Good Practice

Gender in Mobility Planning

Improving public transport infrastructure to make it inclusive for women, children, and people with different mobility needs.

Catalan Government
Local policy


The Catalan Government (Generalitat de Catalunya) believes that mobility planning must consider the needs of all persons equally. Transport is a key contributor to:

  • Economic growth.
  • Socially sustainable development.
  • Improving information exchange.
  • Decreasing travel times.
  • Fostering social cohesion.

Meeting people’s needs better requires developing a structured approach, allowing us to:

  • Understand their needs.
  • Identify instruments to meet such needs.
  • Analyse costs and benefits of such instruments.
  • Establish an appropriate policy framework.

Women must participate in every step of the planning of transport investments


Transport is a traditionally male-dominated sector, and gender-sensitive issues are widely recognised as very relevant. The demands and experiences of women and men justify treating women’s mobility separately, taking into account significant differences in areas like travel and employment patterns, care for children and the elderly and care responsibilities.

We typically lack a knowledge base that serves as a tool to improve the quality of women’s travel experience. Such policy will guide how we manage public transport at the forefront of grassroots and gender-informed policymaking around mobility.


Around the world, gender is an increasingly recognised issue in transport policy and planning. Transport, for its part, is already on the gender policy agenda. Consequently, “gender and transport” occupy a professional terrain of new initiatives in which there are no systematic procedures for gender inclusion, whether in terms of professional training, user participation or system design and planning.

The initiatives to improve the quality of women’s travel experience include:

  • Transparent and well-lit bus shelters and bus stops, elimination of blind spots, remodelling of bus interchange centres.
  • Improved accessibility from a gender perspective at stations, platforms, and bus and train stops to increase the feeling of safety and comfort when travelling.
  • Real-time information on bus movements to avoid unnecessary waiting at bus stops.
  • Understanding women’s mobility patterns and travel experiences in relation to sexual violence.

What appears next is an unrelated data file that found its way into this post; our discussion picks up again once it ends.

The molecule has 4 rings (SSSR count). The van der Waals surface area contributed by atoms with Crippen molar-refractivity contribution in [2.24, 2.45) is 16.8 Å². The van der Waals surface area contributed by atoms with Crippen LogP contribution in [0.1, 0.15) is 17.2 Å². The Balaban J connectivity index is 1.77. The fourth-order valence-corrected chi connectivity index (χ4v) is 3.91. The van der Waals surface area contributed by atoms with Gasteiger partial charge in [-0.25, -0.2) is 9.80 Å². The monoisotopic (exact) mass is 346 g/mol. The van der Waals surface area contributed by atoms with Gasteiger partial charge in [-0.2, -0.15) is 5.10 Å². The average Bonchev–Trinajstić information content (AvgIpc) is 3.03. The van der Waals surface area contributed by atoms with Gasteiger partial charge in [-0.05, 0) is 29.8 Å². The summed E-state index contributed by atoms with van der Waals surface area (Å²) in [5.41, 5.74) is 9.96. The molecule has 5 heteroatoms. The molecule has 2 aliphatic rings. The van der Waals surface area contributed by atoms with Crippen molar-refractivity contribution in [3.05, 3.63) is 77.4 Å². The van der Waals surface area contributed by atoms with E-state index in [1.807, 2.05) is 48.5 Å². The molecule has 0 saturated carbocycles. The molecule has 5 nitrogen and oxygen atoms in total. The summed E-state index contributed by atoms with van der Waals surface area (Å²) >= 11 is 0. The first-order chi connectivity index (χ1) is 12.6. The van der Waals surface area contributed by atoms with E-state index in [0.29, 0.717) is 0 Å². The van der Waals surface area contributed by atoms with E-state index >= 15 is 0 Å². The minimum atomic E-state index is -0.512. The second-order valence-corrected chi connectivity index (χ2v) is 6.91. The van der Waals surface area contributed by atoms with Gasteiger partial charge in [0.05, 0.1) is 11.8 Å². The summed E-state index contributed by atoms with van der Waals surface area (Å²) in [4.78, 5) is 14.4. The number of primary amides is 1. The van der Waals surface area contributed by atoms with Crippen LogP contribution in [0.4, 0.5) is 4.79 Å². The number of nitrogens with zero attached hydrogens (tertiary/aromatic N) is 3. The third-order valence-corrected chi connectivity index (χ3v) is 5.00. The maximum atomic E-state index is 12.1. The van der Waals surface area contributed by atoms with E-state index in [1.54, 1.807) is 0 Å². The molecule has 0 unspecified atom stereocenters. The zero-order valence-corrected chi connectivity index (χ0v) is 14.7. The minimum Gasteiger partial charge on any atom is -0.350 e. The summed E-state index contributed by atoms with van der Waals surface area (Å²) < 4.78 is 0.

• Planning transport taking into account women’s needs.
  • Conducting gender-sensitive risk assessments when planning the location of public transport stops.
  • Promoting intermodality between modes of transport and ensuring safety are among the main objectives of spaces to promote the use of public transport resources.
  • Promoting flexible and intermediate bus stops at night.


This policy is innovative because it includes the gender perspective. The most important points:

  • Establishing a planning and design of the transport system taking into account women’s needs in the sector.
  • Designing public transport and public spaces to address the perception of insecurity.
  • Mainstreaming gender into the design of urban planning to make cities more inclusive and reduce sexual violence. Mainstreaming gender in transport and mobility planning and incorporating gender guidelines and criteria.
  • Engaging public transport users in citizen participation around the planning process.


The timetable is scheduled in two phases.

Phase 1 – Precedence and synergy relations

  • Precedence relations indicate conditions which are necessary to initiate measurements.
  • Synergy relations indicate measures which benefit from their sequential or parallel development, but do not indicate a condition.

Phase 2 – Characterising benefits and complexity of measures

Makes it possible to prioritise measures without precedence relations between them, according to two criteria:

  • Benefits (alignment with objectives, socioeconomic impact, strategic relevance, etc.)
  • Complexity (financial investment, legal constraints, implementation times, technological maturity, etc.)

Measures cannot be implemented simultaneously. They will be fully implemented in late 2023.

Lídia Devant


Head of Section for Equality Promotion

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